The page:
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Grayson County is a county located in the southwestern part of the Commonwealth of Virginia. Based on the 2010 census, the population was 15,533. Its county seat is Independence. Mount Rogers, the state's highest peak at 5,729 feet (1,746 m), is in Grayson County.
Grayson is named for American Revolutionary William Grayson.
County QuickFacts: CensusBureau Quick Facts
Grayson County, Virginia formed from Wythe and Patrick Counties. Legislative enactment in 1792. Organized in 1793. Patrick County gave only a small portion with boundaries shifting in 1809-1801, 1817-1818, 1824-1825, 1840-1842, and 1874-1875 . [Virginia Counties: Those Resulting from Virginia Legislation, by Morgan Poitiaux Robinson, originally published as Bulletin of the Virginia State Library, Volume 9, January, April, July 1916, reprinted 1992 by Genealogical Publishing Co., Inc., Baltimore, MD.]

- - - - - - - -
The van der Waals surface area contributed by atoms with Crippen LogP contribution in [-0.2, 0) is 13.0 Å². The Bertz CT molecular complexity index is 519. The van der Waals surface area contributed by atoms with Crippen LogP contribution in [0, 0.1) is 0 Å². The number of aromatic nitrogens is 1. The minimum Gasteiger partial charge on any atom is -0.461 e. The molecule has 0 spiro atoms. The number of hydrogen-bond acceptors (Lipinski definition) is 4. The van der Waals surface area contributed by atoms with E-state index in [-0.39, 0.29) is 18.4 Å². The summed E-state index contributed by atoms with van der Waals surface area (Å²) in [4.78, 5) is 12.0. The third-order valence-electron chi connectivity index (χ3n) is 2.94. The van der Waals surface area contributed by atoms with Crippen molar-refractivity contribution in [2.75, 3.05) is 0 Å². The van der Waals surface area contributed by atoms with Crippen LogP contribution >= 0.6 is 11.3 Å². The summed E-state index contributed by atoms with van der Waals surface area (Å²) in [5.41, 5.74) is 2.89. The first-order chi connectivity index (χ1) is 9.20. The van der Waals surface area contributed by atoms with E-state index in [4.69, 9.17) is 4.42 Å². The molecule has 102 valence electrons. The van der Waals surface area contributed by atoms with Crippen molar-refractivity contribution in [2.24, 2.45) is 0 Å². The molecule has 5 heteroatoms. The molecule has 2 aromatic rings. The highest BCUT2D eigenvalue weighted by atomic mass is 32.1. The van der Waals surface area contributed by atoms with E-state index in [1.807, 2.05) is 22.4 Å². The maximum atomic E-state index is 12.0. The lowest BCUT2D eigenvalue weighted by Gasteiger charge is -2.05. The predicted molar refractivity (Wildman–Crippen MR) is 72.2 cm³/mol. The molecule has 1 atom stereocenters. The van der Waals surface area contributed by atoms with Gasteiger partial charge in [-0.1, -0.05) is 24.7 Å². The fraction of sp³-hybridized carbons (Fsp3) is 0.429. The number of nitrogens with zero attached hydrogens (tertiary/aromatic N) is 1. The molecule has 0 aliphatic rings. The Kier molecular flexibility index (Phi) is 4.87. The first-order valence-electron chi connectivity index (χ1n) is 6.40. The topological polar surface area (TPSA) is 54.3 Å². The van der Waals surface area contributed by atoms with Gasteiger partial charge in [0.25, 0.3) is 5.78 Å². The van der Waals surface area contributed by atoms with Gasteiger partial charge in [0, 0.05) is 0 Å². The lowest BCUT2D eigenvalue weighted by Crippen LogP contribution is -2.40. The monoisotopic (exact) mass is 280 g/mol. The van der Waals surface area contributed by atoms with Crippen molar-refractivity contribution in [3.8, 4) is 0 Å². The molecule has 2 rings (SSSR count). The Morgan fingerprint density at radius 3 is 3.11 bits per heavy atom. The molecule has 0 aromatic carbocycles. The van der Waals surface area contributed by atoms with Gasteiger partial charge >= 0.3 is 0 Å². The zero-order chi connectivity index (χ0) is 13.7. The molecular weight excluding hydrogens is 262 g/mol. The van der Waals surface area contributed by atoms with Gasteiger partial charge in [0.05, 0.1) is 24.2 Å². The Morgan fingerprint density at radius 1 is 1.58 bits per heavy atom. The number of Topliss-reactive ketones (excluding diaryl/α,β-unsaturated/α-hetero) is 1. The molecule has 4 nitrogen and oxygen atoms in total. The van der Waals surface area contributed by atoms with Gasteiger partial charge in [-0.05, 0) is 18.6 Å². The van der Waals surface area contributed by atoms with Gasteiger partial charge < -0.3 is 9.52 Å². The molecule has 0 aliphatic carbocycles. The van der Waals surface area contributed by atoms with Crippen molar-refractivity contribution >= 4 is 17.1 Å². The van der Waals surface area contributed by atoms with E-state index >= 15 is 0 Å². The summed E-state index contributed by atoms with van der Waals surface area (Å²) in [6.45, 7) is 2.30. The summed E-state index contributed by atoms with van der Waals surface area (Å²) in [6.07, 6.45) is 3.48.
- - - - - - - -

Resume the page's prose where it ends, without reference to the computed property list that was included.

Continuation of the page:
Grayson County was named for William Grayson, a delegate to the Continental Congress from 1784 to 1787 and one of the first two United States senators from Virginia. It was formed from Wythe County in 1792, and a part of Patrick County was added in 1810. Its area is 454 square miles, and the county seat is Independence.
As reported by the Census Bureau, the county has a total area of 446 square miles (1,155 km2), of which, 443
square miles (1,146 km2) of it is land and 3 square miles (8 km2) of it (0.73%) is water. The state's highest peak,
Mount Rogers, is in Grayson County.
The southernmost point in Virginia lies in Grayson County.
Bordering counties are as follows:
Grayson County High School, Independence
Oak Hill Academy, Mouth of Wilson